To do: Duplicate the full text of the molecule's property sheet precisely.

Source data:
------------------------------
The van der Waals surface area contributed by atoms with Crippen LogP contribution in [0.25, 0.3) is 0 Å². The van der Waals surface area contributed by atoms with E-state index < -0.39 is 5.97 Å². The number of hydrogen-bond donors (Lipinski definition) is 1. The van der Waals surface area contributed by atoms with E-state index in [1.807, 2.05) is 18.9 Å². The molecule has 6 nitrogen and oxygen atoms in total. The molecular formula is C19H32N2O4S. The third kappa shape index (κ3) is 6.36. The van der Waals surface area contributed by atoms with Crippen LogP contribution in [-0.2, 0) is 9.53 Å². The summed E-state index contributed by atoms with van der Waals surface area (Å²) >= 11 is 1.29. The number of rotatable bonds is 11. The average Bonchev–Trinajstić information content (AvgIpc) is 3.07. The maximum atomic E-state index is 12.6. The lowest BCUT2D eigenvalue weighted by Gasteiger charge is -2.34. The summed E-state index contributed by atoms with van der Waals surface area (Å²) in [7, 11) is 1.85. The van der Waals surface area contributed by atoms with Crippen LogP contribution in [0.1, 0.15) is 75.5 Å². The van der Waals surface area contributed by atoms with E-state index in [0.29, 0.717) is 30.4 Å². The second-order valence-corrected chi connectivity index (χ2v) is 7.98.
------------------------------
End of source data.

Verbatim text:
The van der Waals surface area contributed by atoms with Crippen LogP contribution in [0.25, 0.3) is 0 Å². The van der Waals surface area contributed by atoms with E-state index < -0.39 is 5.97 Å². The number of hydrogen-bond donors (Lipinski definition) is 1. The van der Waals surface area contributed by atoms with E-state index in [1.807, 2.05) is 18.9 Å². The molecule has 6 nitrogen and oxygen atoms in total. The molecular formula is C19H32N2O4S. The third kappa shape index (κ3) is 6.36. The van der Waals surface area contributed by atoms with Crippen LogP contribution in [-0.2, 0) is 9.53 Å². The summed E-state index contributed by atoms with van der Waals surface area (Å²) >= 11 is 1.29. The number of rotatable bonds is 11. The average Bonchev–Trinajstić information content (AvgIpc) is 3.07. The maximum atomic E-state index is 12.6. The lowest BCUT2D eigenvalue weighted by Gasteiger charge is -2.34. The summed E-state index contributed by atoms with van der Waals surface area (Å²) in [7, 11) is 1.85. The van der Waals surface area contributed by atoms with Crippen LogP contribution in [0.1, 0.15) is 75.5 Å². The van der Waals surface area contributed by atoms with E-state index in [0.29, 0.717) is 30.4 Å². The second-order valence-corrected chi connectivity index (χ2v) is 7.98.